I’m the islander

I’ll be brief, it is damn good to be back on the island. Anadromous fish and their stream resident brethren are doing pretty shitty over here, and that really hurts, because this island is a special place. It’s also home, and I’m back, in the comox valley this time, and I ain’t leaving unless you chain me to the ferry to hell(tsawassen)

There are many things to reflect on after a year of living on the mainland, and working in the tackle industry.

1. The tackle industry is a poisonous farce, manned by a bunch of “guides” and “professionals” who if left to their own devices are going to destroy every last fishery that exists on earth.

Buy whatever you can afford and be happy with it, only human waste look down on others because of the cost of their tackle, Farbanks and all the other purveyors of high dollar cool can all go suck a bag of dicks. I have never felt less interested in fishing in my life than the time I worked in this industry.

2. The island is a special place, the vedder river, not so much.

3. I am still going to keep this catastrophe of a blog going, if only to piss off idiots and entertain my ambitions to be a Walmart level fly tier, and more importantly because fish like the coastal cutthroat are magnificent creatures deserving of our awe and reverence.

There are still some signs of life in some streams here (the water in this stream stays cold, don’t worry)

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18 thoughts on “I’m the islander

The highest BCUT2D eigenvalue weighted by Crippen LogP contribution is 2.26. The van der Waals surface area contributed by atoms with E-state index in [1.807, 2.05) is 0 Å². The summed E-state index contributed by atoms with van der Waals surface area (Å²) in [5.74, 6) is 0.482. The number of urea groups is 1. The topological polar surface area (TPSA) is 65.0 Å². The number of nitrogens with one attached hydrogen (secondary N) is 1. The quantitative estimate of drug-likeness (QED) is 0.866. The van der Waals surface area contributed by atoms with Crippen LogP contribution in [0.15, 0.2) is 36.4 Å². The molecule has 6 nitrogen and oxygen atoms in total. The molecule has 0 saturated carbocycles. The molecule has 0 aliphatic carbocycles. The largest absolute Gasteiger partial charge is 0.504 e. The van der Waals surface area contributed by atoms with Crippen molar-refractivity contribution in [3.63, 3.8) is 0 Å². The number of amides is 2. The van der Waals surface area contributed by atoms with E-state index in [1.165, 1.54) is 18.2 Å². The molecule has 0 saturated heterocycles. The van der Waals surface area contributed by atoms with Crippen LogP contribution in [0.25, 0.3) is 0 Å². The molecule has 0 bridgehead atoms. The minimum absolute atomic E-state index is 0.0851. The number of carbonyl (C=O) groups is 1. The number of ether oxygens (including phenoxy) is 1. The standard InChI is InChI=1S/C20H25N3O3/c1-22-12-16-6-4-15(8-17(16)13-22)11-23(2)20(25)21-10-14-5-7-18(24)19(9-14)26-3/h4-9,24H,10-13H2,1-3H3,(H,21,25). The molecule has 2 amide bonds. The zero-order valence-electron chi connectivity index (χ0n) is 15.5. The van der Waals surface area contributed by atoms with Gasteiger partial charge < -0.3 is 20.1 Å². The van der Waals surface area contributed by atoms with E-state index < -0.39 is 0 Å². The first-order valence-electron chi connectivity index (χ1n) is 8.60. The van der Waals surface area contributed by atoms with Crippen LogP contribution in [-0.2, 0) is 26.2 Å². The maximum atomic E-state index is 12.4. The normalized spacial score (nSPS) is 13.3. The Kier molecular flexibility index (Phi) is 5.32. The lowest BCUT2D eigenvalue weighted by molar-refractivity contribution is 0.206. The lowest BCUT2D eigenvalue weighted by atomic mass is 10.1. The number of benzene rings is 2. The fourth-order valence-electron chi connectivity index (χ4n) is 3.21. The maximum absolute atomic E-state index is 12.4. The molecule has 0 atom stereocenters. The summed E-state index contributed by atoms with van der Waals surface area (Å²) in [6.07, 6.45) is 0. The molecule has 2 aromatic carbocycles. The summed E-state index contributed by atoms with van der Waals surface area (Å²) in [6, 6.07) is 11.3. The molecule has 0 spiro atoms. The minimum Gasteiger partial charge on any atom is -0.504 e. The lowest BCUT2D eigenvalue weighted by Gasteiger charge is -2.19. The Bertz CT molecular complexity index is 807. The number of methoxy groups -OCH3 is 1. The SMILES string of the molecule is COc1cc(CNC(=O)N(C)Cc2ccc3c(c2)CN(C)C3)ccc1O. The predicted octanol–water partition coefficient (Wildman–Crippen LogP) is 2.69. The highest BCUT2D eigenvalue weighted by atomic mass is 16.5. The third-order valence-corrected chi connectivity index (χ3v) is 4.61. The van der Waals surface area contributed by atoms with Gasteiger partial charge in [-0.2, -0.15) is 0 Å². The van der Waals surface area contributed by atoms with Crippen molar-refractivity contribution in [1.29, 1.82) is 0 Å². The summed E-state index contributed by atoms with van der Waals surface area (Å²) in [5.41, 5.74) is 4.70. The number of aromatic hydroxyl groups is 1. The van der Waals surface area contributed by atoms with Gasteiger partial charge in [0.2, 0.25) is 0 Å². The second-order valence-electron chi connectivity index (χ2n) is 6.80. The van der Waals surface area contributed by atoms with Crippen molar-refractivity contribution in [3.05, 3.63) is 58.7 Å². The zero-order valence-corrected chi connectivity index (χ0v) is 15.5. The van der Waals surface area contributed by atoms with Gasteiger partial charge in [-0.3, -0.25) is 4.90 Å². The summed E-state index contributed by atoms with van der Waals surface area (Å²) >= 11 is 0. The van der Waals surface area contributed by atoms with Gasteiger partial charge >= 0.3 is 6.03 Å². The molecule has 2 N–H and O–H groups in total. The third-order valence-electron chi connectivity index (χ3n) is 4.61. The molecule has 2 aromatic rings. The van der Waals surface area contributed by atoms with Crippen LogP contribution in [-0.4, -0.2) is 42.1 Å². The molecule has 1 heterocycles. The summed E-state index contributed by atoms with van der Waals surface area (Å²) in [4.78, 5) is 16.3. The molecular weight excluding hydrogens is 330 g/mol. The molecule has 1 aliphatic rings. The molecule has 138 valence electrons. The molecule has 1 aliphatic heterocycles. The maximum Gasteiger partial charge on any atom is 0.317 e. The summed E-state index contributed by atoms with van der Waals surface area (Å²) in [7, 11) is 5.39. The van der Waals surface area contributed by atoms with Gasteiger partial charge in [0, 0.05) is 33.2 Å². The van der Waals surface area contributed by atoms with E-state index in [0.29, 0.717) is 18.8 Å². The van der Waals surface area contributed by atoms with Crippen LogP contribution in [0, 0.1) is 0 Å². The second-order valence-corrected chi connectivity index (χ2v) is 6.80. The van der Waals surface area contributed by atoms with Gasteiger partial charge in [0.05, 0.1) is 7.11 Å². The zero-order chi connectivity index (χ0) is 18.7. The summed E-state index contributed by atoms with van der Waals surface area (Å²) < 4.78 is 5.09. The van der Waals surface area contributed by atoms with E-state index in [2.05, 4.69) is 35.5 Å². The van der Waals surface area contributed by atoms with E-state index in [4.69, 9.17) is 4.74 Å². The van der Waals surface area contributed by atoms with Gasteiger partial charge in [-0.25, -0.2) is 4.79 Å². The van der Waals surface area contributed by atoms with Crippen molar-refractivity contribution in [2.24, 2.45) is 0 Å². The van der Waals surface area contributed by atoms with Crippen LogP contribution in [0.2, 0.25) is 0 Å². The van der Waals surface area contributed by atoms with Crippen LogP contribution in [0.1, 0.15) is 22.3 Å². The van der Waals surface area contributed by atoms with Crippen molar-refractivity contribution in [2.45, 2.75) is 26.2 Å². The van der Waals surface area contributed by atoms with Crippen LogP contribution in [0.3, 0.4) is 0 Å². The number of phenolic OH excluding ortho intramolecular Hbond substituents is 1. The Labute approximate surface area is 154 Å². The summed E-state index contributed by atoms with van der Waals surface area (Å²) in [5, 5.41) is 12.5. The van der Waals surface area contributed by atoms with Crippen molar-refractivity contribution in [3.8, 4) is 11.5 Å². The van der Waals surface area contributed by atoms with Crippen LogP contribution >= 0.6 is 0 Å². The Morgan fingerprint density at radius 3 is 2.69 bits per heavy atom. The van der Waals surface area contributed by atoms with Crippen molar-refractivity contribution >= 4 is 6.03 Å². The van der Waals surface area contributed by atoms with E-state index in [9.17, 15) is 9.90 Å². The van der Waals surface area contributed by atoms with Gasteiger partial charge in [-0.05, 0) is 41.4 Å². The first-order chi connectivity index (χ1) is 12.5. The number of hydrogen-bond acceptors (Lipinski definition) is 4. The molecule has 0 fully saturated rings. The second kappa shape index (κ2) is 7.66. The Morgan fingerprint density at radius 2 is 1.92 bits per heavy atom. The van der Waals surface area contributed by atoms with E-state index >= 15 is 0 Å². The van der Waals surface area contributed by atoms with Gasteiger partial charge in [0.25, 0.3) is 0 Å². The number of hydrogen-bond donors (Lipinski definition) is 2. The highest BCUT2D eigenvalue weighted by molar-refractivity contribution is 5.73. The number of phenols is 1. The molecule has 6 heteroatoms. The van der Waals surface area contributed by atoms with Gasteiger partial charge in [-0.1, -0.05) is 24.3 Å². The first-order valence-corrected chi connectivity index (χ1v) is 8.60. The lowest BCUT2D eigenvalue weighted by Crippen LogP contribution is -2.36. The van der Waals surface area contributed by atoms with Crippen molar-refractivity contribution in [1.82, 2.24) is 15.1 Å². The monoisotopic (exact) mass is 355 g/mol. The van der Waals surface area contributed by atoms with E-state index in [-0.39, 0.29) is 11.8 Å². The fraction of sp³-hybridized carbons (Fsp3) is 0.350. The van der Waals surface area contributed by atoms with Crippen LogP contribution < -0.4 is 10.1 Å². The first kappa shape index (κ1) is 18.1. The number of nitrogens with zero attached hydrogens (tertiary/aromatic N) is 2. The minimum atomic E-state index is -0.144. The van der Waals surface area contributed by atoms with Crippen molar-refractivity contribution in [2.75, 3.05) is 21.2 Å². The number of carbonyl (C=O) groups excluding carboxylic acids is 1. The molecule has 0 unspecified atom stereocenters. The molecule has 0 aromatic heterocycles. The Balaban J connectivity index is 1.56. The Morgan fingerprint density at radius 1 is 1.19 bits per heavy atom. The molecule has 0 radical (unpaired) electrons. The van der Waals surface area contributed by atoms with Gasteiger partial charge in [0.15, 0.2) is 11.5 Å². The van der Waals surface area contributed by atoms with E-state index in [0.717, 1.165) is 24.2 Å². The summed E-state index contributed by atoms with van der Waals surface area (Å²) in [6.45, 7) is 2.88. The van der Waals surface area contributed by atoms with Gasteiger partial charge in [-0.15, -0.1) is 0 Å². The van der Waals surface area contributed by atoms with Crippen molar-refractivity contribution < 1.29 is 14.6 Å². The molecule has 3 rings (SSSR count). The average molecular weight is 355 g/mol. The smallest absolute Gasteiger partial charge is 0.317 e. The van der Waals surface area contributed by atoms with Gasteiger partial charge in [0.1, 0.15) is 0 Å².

1. Aren’t you so spot-on about the tackle industry and especially “guides” and “professionals”. I’d add Fly Shops to the mix although you probably include them in the tackle industry.

    • I don’t want to throw every fly shop under the bus in a self righteous fury, just some, there are some good guys out there. The tackle industry is acting as if it’s 1982 and everything is hunky dory, that shit don’t cut it anymore when one looks at what VI, Washington, and the Fraser valley are like now compared to 1982. In 1982 you could bonk Thompson river steelhead, think of how fucked up that idea is now. Anyhow I know I’m preaching to the converted here but I gotta say it.

  2. Glad to have you writing again! Your many posts have gotten hooked into and absolutely fucking obsessed with cutthroat. Thanks man.

  3. you might be one of the most important voices articulating and defending the importance of anadromous fish, so please keep writing, now that you are back home. And thanks for the words, the fish can’t thank you so someone needs to

  4. Sure glad that someone hasn’t given up……..I’ve been pasionatly blurting this type of babble for years, very few listen and it doesn’t seem anybody gives a flip. At 60 years of age I am still throwing my hands in the air and yelling ” What the Fuck is going on here “. Makes me sick to think about it all.

    Thanks for all the good tips. Thanks for all the heart felt pasionate posts, keep up the good work.

  5. I am happy for you being able to get back to the Island. It is indeed a special place. Enjoy it while you can. Things will never be like 1982 again. Or like 1973 when I relocated to Vancouver Island. I vividly remember first visiting this beautiful place in 1965 and thinking — I sure would love to live here someday.

    • I’m pretty bad about responding quickly to people’s comments and for that I apologize. I love everyday I’ve got here, as bad as it may be. I grew up on the mainland and a lot of what was there is now in decline in many ways, I fear for this place that it will follow the Fraser valley death spiral and will continue to do what little I can to preserve this place

  6. Love the sentiment, and have been working for 35+ years to try to protect the habitat, which is basic to keeping the place and its fish together. Glad you’re back here (I live just north of Courtenay, near Kitty Coleman) and have a strong voice for cutthroat. Look forward to bumping into you on a river!

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